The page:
INTERVIEW: TING LIU (JHU ’16), DUKE LAW 1L
Ting Liu is originally from a small coastal city in southern China. She moved to New Jersey when she was 14 and attended high school there. At Hopkins, she double majored in Public Health and Economics and double minored in Entrepreneurship and Management and Financial Economics.
Ting was very involved with event planning. She was the community organizer of Spoon University and the marketing chair for Relay for Life. She was also on council for her sorority, Kappa Kappa Gamma, and held the position of treasurer during her junior year. Apart from her active role in student organizations, she was on the fencing team and enjoyed practicing and hanging out with her teammates.
She graduated Hopkins in 2016 and is now a 1L at Duke University School of Law.
Describe a typical day as a 1L at Duke Law.
1L year at Duke Law is typical of top 14 law schools. My day consists of preparation for classes–reading and briefing–attending classes, and I squeeze in my schedule meetings with professors or upper classmen, speaker panels and other club activities.
To date, what has been your favorite law school class, and why? What classes are you looking forward to taking after your first year of law school?
I really like my property class with Professor Blocher, because he is an amazing professor who is extremely passionate and animated in class. I am looking forward to taking classes related to corporate law, for example with Professor Cox who is the expert in securities regulations.
What made you choose Duke Law? What do you see as the primary pros and cons of law school?
I chose Duke Law because of the faculty and alumni network. Professors here truly care about teaching and about their students. It is easy to build a personal relationship with professors, and they are also willing to help. Duke alumni are also extremely valuable resources for students. They always love to come back to Duke and love to meet current students and give advice. I think the one con I see for Duke Law is the location. Even though students mainly end up in New York, DC or CA post-graduation, it is not as convenient as being in those cities in terms of interviews and meeting attorneys in the firm or practice area you are interested in.
What types of undergraduate opportunities did you pursue that led to your decision to apply to law school? Were there any experiences that you felt were particularly helpful in strengthening your application to law school?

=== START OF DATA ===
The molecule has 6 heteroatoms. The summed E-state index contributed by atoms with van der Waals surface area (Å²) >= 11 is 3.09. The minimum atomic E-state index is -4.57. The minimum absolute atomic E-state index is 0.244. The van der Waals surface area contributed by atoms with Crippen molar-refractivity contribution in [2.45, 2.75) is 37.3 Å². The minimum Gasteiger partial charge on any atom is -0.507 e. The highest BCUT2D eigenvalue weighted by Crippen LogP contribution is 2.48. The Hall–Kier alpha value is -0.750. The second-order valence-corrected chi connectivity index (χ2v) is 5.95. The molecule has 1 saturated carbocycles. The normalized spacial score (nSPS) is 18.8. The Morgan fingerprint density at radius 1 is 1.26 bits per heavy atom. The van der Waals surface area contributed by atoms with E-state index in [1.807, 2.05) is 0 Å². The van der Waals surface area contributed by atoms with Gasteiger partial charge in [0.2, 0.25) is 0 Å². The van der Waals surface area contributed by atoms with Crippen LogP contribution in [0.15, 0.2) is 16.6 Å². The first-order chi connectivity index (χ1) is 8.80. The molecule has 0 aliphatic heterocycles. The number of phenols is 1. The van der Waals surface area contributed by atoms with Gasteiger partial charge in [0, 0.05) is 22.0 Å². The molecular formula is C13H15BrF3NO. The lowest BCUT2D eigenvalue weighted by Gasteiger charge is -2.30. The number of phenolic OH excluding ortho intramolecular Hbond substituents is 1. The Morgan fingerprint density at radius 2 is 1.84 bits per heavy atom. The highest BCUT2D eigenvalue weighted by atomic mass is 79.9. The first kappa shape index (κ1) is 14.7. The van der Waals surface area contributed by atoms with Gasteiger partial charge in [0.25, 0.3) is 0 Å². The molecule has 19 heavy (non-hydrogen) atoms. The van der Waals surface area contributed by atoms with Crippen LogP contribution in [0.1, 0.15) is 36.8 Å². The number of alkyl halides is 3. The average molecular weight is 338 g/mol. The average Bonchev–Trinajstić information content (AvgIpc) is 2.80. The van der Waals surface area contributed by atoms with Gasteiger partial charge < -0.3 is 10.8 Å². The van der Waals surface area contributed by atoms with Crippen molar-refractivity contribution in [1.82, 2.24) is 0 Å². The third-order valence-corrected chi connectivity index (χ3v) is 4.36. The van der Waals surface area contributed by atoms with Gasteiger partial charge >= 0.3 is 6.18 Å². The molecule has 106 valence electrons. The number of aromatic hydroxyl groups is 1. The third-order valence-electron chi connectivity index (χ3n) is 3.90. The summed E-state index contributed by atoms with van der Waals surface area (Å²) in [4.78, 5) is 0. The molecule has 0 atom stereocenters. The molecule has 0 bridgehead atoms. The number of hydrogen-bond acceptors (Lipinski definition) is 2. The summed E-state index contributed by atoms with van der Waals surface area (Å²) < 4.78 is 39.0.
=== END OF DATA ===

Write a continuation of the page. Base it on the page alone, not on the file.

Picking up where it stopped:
Being a public health and economic double major, I was very interested in social studies and wanted to further my study with law, a blend of economics, history, government, philosophy and English. I think my summer internship in New York with the Commission on Judicial Conduct was very valuable for both deciding to attend law school and also strengthening my application.
What did you pursue during your interim year(s)/before beginning law school, while in law school and during your law school summer(s)? How did you go about researching these opportunities?
I did not take a gap year, and I used the summer before law school to relax and travel.
How would you compare the reality of law school and the ensuing job search to the picture you had of it while an undergraduate?
I think the image I had for law school was accurate for what it is. My peers are extremely intelligent and devoted to their studies. Everyone is career oriented and proactive with their work and potential opportunities. Law school is difficult. However, it is a great training opportunity for me to be more professionally oriented and to broaden my network with Duke Law faculty and alumni.
Do you have any advice for an undergraduate interested in pursuing law school and a career in law given your experience in today’s legal market and now as a current law student?
Start preparing early. The market is doing well currently (first year associate salary in NYC has increased to $180K). If you decide on attending law school, make sure to start early with all the materials and score well on your LSAT. The weight of LSAT for your law school application is even greater compared to SAT for college application.
Ting is happy to answer questions and can be reached at firstname.lastname@example.org
Tags: 2017, Newsletter, Prelaw